The concept of ‘country risk’, which mostly results from the international debt crisis of the 1980s, has long had a mainly economic and financial implication. It is no coincidence that, despite the lack of an unambiguous definition of country risk, the one given by American economist Duncan Meldrum in 2000 is still one of the most widely used.
According to Meldrum, the expression country risk refers to the set of risks that you do not incur if transactions are made in a domestic market, but that arise when an investment is made in a foreign country. Such risks are mainly linked to the political, economic and social differences between the investor’s country of origin and the country in which the investment is made.
‘Country risk’ can be broken down into two main components: transfer risk or sovereign risk (depending on whether the counterparty is a private or a public entity) and local risk factors. In addition to natural disasters (likely to compromise a country’s productive capacity), risk factors include those arising from socio-political phenomena, such as: protests, political and institutional instability, independence movements, armed insurgency groups, terrorism and crime.
On closer inspection, we are dealing with phenomena that increasingly also affect areas that are traditionally considered to be stable and safe. Just think about the recent referendum on the independence of Catalonia or the more and more frequent terrorist attacks in Europe (if we include Turkey too, there were 76 attacks in 2016 alone, with a toll of 557 dead and 2,471 injured).
The assessment of the so-called local risk factors poses a number of problems, mostly due to the complexity and the alleged random nature of the phenomena under consideration, as well as the difficulty in finding reliable and updated information and data to be used for analysis and comparisons. These obstacles push several economic operators to renounce important business opportunities in areas which they perceive as unstable or, in other cases, to underestimate certain risks, thus endangering their investments and the safety of their personnel.
Besides being the fundamental component of a broader process aimed at determining the soundness of an investment, risk assessment is also a legal obligation that, coupled with the broader duty of care principle, exempts companies and their managements from the so-called ‘liability 231’. Italian legislation on the matter is actually incomplete to some extent, but substantiated by the now plentiful legal activity on risk governance. This idea was reiterated and doubts of interpretation were cleared up by Italy’s Commissione per gli Interpelli in October 2016. In light of Article 2087 of the Italian Civil Code and Article 28 of the Italian Testo Unico Sicurezza (Consolidated law on security), the Commissione unambiguously confirmed that Employers have an obligation to also assess the potential and specific environmental risks linked to the features of the country in which the work will be performed, including the so-called “aggravated generic risks”, related to the geopolitical situation of the country (e.g. civil wars, terrorist attacks, kidnapping, etc.).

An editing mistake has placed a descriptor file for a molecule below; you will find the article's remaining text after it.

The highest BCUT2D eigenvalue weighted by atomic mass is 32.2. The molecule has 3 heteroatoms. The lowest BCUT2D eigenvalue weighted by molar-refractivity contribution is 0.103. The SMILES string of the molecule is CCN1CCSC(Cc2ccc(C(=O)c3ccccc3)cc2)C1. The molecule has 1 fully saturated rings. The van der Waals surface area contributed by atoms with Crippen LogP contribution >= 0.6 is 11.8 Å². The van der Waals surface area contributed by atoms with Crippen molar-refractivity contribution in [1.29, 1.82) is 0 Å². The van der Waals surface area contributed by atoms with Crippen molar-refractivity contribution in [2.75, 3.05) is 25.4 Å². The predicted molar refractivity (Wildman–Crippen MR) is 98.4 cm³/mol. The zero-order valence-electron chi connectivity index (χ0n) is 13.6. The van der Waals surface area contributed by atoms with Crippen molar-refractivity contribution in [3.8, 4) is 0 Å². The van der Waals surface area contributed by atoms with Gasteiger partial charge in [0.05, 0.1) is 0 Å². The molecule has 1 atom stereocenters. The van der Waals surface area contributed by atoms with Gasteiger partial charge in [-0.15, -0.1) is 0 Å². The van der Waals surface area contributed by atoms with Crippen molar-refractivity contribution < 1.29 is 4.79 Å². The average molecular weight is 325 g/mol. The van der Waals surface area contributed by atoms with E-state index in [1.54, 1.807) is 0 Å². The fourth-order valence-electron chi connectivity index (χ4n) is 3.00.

In order to exempt Employers from liability, the assessment must be unbiased and objective, and therefore based on reliable and verifiable data. There is no room for any conditioning resulting from cognitive bias and emotional factors or, in other words, from a random, and therefore, stochastic perception of risk. In this regard, IFI Advisory has developed its own certified ‘Country risk’ assessment system, the THESYS® (Threat Evaluation System), based on a complex methodology created in collaboration with the Italian National Research Council (CNR).
IFI refers to ‘Country risk’ as those local factors likely to have a direct or indirect impact on security. IFI’s risk assessment mechanism indexes four main types of threats (terrorism, crime, politics and ethics), in turn divided into 29 indicators, each of which is measured through quantitative or qualitative structured analysis techniques. Thanks to specific calculation algorithms, the system can process a large amount of ‘raw data’ obtained from specialised databases or by means of open-source analysis.
The above-mentioned techniques are coupled – in a consequential and complementary way – with a mechanism weighting up the various indicators. Such mechanism may vary according to the company’s field of activity, and therefore to the company’s lower or greater exposure to certain types of threats. The analysis can refer to either a country or a specific sub-state area affected by distinct political and/or security dynamics.
In its operational phase, the entire methodology is implemented through specific IT tools designed to quickly and thoroughly apply the relevant mathematical functions. The system also uses rankings and specific charts and tables to provide summary and trend data on one or more indicators on a time and geographical basis, so as to allow users to make easy synchronic and diachronic comparisons by individual countries, by regional area or between different areas. Thanks to these tools, valuable support can be provided for a ‘static’ threat assessment, but also for any activities which are preparatory to forecasting and foresight (that is, developing trends and targeted projections), in order to make informed decisions on medium to long-term investments.
The ultimate goal of THESYS® is to provide companies with an operational decision support tool, that, in addition to ensuring compliance with current regulations, serves as an aid in taking timely and informed policies and decisions. Because a correct assessment is the first, fundamental step to govern risk.